(7-8) Once the rip cord has been pulled, the bungie cords or elastic bands pull the flaps open. The pilot chute pops open and catches air and, as mentioned earlier, helps pull out the main canopy. In the photo above I have placed rubber bands around the pilot chute to show its normal position when the pack is closed.
(7-9) Shown above you can see the opened pilot chute as well as the main canopy still folded quite nicely. Note how the suspension lines are still folded and tucked away. The suspension lines have to be correctly packed in a particular order to insure a clean opening. As a crewman falls from his airplane, he has to assume the correct body position before opening the chute. In many cases men bailing out of bombers and fighters opened their chutes too soon only to have the canopy open and get caught on the tail of the airplane. In other cases they opened it while being in the wrong body position and the canopy and suspension lines wrapped around, or got entangled with, the mans legs.
(7-10) Shown above are the groups of suspension lines still neatly stowed in place. Most of the rubber bands are still present. Looking at the end of the folded parachute, you can see two items stamped in blue ink. The "N" is one half of the "AN" stamp found on the parachute. It stands for Army Navy. The parachute is made of 24 panels sewn together and at the lower part of the canopy just above the skirt, each panel is numbered 1-24 for a 24 foot diameter parachute. Shown above is panel number 24.
(7-11) .Shown above are three examples of the QAC harness. The harness on the left is made buy Vanity Fair, dated Sept.1, 1943. The center one is made my Reliance Mfg., Mar. 25,1943, and the harness far right is made my Pioneer, dated March 1943. If you are making a movie, doing a reinactment or creating a painting of WWII bomber crews of the 8th or 15th AAF, you need to know this about the markings of these harnesses. The unmarked QAC would be accurate and correct for both the 8th and 15th through out the entire war. In early 1944 they began marking the harnesses with red paint, just like the harness above in the center. But it is apparent in many war time photos that there were plenty they didn't bother to mark. The harness on the far right has the very late war markings. The red you see is not paint, but a red piece of material that is sewn onto the webbing. In recreating scenes for the 8th AAF, I would never use a harness with these late markings. I just dont see it on any 8th AF bomber crew photos. However, I have seen several examples of the late war markings on the 15th AAF crews. A good example of a technical mistake affecting a painting is Gil Cohens, "Rosie's Crew / Thorpe Abbotts 1943." I have this print framed and hanging on the wall. I love Gil's work and I don't expect him to be a flight gear expert, but someone should have caught those late war markings. Another point is I have never seen a crewman wearing a push to talk switch outside of the plane. See Lead Crew #232 for three examples of red marked QAC harnesses. Note 2 crewmen are wearing the F-2 heated suits, one with shearling collar and one without, and one man is wearing the F-2 felt boots.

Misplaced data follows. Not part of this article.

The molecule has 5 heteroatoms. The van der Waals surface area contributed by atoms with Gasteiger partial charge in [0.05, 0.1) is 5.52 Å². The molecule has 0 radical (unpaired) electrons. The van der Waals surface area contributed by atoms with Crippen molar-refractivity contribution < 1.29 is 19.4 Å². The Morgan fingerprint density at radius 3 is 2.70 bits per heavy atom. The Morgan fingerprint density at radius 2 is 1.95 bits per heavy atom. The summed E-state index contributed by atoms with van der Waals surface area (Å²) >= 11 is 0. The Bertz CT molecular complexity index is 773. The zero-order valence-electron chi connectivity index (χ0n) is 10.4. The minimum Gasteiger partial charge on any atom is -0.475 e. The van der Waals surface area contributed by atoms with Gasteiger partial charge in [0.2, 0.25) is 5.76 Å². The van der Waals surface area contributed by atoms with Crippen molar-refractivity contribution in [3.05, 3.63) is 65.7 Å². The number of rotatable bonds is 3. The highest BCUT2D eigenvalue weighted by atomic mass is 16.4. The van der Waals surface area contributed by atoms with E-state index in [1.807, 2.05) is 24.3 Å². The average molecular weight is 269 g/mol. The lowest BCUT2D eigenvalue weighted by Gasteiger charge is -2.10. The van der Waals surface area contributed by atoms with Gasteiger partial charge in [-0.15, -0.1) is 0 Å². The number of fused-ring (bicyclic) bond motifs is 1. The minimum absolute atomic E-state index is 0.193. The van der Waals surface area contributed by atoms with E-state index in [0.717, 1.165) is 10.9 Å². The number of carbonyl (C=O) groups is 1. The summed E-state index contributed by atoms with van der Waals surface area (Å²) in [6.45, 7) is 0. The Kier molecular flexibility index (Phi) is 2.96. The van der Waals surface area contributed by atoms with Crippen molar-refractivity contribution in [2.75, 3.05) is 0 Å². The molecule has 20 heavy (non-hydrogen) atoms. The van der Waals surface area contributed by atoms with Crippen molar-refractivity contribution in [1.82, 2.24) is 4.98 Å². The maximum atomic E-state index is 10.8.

(7-12) Shown above are three examples of the AN-6513-1A parachute and one AN 6514-1 (bottom, right). Three of the packs have their canopies correctly packed. The top right pack does not. The top left pack is dated Aug. 1943. No exact date is shown. It was made by the Hayes Manufacturing Company. The top right pack is dated Sept. 1943 (no day date) and was made by the Standard Parachute Corporation. The pack on the bottom left is dated July 9, 1943 and made by Fashion Frocks Inc. of Cincinnati, Ohio. The bottom right pack is marked Jan 1943 (no day date) and made by the Pioneer Parachute Company. This chute is marked AN 6514-1.